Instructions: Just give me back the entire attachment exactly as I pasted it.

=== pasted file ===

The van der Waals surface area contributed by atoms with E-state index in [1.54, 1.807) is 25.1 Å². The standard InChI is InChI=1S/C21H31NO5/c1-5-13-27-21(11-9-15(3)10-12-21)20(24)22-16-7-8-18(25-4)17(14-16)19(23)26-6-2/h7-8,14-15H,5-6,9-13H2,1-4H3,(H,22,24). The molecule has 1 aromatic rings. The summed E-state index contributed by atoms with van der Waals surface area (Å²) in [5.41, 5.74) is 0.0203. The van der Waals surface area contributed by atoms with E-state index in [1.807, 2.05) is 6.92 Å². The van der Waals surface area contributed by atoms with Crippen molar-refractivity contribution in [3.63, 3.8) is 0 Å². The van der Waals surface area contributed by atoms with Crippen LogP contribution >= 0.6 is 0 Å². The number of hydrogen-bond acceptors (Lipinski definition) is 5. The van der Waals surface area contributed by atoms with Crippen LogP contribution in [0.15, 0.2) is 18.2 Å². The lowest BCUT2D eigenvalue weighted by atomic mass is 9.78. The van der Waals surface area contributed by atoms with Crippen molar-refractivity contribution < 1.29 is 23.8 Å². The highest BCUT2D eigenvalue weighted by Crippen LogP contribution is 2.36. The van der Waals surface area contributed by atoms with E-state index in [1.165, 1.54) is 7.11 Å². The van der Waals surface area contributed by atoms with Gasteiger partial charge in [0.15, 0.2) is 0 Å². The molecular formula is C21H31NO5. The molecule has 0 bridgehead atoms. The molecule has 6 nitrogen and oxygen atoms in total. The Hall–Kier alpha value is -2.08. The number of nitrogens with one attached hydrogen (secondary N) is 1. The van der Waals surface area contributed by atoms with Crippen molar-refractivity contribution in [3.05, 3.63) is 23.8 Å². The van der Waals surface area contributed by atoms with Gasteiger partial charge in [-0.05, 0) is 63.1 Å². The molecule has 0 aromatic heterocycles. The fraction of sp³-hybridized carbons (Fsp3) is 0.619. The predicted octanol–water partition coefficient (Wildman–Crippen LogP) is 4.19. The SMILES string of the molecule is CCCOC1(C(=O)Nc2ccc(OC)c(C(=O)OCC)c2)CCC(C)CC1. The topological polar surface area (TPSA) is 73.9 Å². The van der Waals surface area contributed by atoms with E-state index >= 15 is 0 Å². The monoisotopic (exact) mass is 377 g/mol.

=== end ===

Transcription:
The van der Waals surface area contributed by atoms with E-state index in [1.54, 1.807) is 25.1 Å². The standard InChI is InChI=1S/C21H31NO5/c1-5-13-27-21(11-9-15(3)10-12-21)20(24)22-16-7-8-18(25-4)17(14-16)19(23)26-6-2/h7-8,14-15H,5-6,9-13H2,1-4H3,(H,22,24). The molecule has 1 aromatic rings. The summed E-state index contributed by atoms with van der Waals surface area (Å²) in [5.41, 5.74) is 0.0203. The van der Waals surface area contributed by atoms with E-state index in [1.807, 2.05) is 6.92 Å². The van der Waals surface area contributed by atoms with Crippen molar-refractivity contribution in [3.63, 3.8) is 0 Å². The van der Waals surface area contributed by atoms with Crippen LogP contribution >= 0.6 is 0 Å². The number of hydrogen-bond acceptors (Lipinski definition) is 5. The van der Waals surface area contributed by atoms with Crippen LogP contribution in [0.15, 0.2) is 18.2 Å². The lowest BCUT2D eigenvalue weighted by atomic mass is 9.78. The van der Waals surface area contributed by atoms with Crippen molar-refractivity contribution < 1.29 is 23.8 Å². The highest BCUT2D eigenvalue weighted by Crippen LogP contribution is 2.36. The van der Waals surface area contributed by atoms with E-state index in [1.165, 1.54) is 7.11 Å². The van der Waals surface area contributed by atoms with Gasteiger partial charge in [0.15, 0.2) is 0 Å². The molecular formula is C21H31NO5. The molecule has 0 bridgehead atoms. The molecule has 6 nitrogen and oxygen atoms in total. The Hall–Kier alpha value is -2.08. The number of nitrogens with one attached hydrogen (secondary N) is 1. The van der Waals surface area contributed by atoms with Crippen molar-refractivity contribution in [3.05, 3.63) is 23.8 Å². The van der Waals surface area contributed by atoms with Gasteiger partial charge in [-0.05, 0) is 63.1 Å². The molecule has 0 aromatic heterocycles. The fraction of sp³-hybridized carbons (Fsp3) is 0.619. The predicted octanol–water partition coefficient (Wildman–Crippen LogP) is 4.19. The SMILES string of the molecule is CCCOC1(C(=O)Nc2ccc(OC)c(C(=O)OCC)c2)CCC(C)CC1. The topological polar surface area (TPSA) is 73.9 Å². The van der Waals surface area contributed by atoms with E-state index >= 15 is 0 Å². The monoisotopic (exact) mass is 377 g/mol.